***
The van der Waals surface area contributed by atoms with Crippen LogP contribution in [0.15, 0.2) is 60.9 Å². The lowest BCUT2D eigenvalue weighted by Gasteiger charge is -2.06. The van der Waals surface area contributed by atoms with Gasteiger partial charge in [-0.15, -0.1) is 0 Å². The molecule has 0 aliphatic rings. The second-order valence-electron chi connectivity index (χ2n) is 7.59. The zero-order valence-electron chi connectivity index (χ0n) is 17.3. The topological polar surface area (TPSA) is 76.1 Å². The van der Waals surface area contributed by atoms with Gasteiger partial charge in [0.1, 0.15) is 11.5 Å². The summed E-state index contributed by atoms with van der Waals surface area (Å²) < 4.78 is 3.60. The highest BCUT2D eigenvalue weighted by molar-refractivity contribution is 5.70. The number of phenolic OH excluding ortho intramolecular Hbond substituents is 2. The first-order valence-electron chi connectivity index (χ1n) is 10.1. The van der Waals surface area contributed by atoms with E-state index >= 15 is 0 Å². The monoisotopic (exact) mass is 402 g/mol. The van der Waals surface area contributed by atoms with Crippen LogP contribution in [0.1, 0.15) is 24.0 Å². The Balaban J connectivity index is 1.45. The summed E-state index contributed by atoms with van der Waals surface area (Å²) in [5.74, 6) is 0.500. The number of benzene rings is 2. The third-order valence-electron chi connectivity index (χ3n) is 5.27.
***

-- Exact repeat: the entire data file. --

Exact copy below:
The van der Waals surface area contributed by atoms with Crippen LogP contribution in [0.15, 0.2) is 60.9 Å². The lowest BCUT2D eigenvalue weighted by Gasteiger charge is -2.06. The van der Waals surface area contributed by atoms with Gasteiger partial charge in [-0.15, -0.1) is 0 Å². The molecule has 0 aliphatic rings. The second-order valence-electron chi connectivity index (χ2n) is 7.59. The zero-order valence-electron chi connectivity index (χ0n) is 17.3. The topological polar surface area (TPSA) is 76.1 Å². The van der Waals surface area contributed by atoms with Gasteiger partial charge in [0.1, 0.15) is 11.5 Å². The summed E-state index contributed by atoms with van der Waals surface area (Å²) < 4.78 is 3.60. The highest BCUT2D eigenvalue weighted by molar-refractivity contribution is 5.70. The number of phenolic OH excluding ortho intramolecular Hbond substituents is 2. The first-order valence-electron chi connectivity index (χ1n) is 10.1. The van der Waals surface area contributed by atoms with E-state index >= 15 is 0 Å². The monoisotopic (exact) mass is 402 g/mol. The van der Waals surface area contributed by atoms with Crippen LogP contribution in [0.1, 0.15) is 24.0 Å². The Balaban J connectivity index is 1.45. The summed E-state index contributed by atoms with van der Waals surface area (Å²) in [5.74, 6) is 0.500. The number of benzene rings is 2. The third-order valence-electron chi connectivity index (χ3n) is 5.27.